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Posted to Adventure Friday by Gabriela Moore
Steve Harris, a second generation artist to call Buda home, was born in the 70’s to a professional potter who owned a studio along-side the many artists in downtown at that time. He thinks back on life in the “good old days” as a child running around downtown, generally creating mischief, but always admiring the people behind the art.
“I remember the unique sense of unity between the artists and craftsmen,” Steve says. “Every time one would take a break from their work they would walk down Main Street and stop in to visit the neighboring studios to share ideas, discuss upcoming art shows and swap bad jokes.”
It’s this exact history that the #budaartmovement we saw at Art in the Heart tips its hat to. The explosion in population across the Austin area in the 90’s brought in more shops and dining into downtown spurring an inevitable rise in property taxes and slowly pushing the artist to seek lower rent. But with the Buda Main Street Program starting the initiative to create an arts district in downtown, and the city-wide support of the Inspired Minds Art Center opening in downtown, we are seeing a resurgence of this history come to life.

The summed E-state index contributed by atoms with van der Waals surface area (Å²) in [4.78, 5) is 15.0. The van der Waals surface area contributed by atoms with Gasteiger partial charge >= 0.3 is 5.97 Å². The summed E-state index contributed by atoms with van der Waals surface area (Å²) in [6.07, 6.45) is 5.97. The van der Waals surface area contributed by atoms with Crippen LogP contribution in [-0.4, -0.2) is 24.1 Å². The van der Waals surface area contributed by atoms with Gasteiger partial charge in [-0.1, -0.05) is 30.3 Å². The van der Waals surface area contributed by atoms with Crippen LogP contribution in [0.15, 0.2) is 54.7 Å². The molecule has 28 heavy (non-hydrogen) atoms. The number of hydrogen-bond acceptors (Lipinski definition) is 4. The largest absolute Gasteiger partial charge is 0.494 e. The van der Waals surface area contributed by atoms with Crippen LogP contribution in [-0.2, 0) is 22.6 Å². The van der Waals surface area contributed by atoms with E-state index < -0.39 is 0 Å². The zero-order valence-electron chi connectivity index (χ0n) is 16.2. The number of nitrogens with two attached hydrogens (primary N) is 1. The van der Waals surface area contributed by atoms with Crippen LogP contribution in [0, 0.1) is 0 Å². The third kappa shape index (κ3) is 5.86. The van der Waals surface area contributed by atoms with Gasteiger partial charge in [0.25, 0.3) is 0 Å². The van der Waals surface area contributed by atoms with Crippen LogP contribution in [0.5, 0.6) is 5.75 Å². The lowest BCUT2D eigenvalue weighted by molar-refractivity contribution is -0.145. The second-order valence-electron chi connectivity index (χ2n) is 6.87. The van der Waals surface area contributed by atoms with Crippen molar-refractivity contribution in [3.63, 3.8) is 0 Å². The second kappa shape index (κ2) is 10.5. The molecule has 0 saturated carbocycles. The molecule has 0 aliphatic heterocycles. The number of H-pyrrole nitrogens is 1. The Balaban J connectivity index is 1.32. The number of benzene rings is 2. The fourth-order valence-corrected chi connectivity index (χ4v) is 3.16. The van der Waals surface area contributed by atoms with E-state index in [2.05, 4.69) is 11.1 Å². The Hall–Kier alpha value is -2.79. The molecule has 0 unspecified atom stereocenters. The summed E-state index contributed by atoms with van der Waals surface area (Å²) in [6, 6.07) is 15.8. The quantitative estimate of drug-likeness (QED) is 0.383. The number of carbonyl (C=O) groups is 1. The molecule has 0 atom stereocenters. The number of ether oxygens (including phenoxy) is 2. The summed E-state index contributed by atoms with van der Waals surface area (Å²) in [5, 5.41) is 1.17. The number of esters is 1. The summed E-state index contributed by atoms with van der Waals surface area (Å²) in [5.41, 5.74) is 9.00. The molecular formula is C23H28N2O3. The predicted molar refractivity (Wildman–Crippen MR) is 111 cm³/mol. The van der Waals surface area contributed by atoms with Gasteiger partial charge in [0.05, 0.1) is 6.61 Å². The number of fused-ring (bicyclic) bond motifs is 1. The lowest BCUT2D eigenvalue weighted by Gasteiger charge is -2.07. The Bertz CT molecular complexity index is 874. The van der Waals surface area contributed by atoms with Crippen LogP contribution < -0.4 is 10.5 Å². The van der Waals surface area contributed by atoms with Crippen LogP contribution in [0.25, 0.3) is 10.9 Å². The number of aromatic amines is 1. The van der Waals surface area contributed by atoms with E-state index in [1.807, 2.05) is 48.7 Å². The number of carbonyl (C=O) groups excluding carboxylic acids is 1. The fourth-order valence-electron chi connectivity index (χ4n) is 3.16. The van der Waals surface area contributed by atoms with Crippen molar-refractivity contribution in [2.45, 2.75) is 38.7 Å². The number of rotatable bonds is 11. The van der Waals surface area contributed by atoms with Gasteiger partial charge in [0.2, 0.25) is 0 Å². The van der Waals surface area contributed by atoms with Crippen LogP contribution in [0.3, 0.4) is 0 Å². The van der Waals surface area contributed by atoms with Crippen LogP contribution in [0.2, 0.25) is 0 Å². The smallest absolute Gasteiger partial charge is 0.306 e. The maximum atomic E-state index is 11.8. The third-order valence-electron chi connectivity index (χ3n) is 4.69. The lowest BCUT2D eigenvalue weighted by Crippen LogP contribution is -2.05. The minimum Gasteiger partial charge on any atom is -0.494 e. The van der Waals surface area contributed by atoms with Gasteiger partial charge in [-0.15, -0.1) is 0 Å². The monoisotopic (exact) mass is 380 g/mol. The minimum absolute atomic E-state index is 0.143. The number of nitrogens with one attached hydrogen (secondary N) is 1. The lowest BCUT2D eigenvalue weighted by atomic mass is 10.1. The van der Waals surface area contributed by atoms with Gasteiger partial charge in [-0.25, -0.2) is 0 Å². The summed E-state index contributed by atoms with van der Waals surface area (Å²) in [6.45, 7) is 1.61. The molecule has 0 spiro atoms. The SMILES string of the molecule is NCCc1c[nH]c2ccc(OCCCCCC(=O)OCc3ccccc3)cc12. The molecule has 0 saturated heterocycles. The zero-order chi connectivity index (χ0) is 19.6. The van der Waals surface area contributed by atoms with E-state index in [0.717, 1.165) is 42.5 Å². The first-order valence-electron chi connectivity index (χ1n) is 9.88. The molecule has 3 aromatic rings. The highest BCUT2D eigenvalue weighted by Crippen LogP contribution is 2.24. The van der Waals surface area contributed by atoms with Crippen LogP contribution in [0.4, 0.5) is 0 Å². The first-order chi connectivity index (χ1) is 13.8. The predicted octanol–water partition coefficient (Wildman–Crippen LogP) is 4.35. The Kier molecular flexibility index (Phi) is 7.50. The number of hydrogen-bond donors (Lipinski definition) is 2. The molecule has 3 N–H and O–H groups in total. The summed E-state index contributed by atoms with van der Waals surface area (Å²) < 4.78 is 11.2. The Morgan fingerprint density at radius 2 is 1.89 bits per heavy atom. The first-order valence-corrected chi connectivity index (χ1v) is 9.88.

“Buda is once again becoming a prosperous location for both the established and emerging artist. This is showcased by the local businesses offering there space to display artwork, companies such as Two Wheel Brewing sponsoring art events and the highly reputable Assemblage Contemporary Craftsman Gallery calling Downtown Buda home,” Steve said. “The efforts put forth by Sinead and Susan of Inspired Minds Art Center has created an opportunity for local artists to network and support each other much like the early days that I remember.”
Today we look to a future that not only showcases the arts, but gives it a place to grow and call home. With its resurgence, arts and culture has become its own economic influence that brings tourism and invites visitors to not only explore but also contribute to our community. And I don’t know about you, but I’m pretty thrilled to know that no matter what changes a community faces—arts and culture have the power to push through and bring people together as it has for millennia.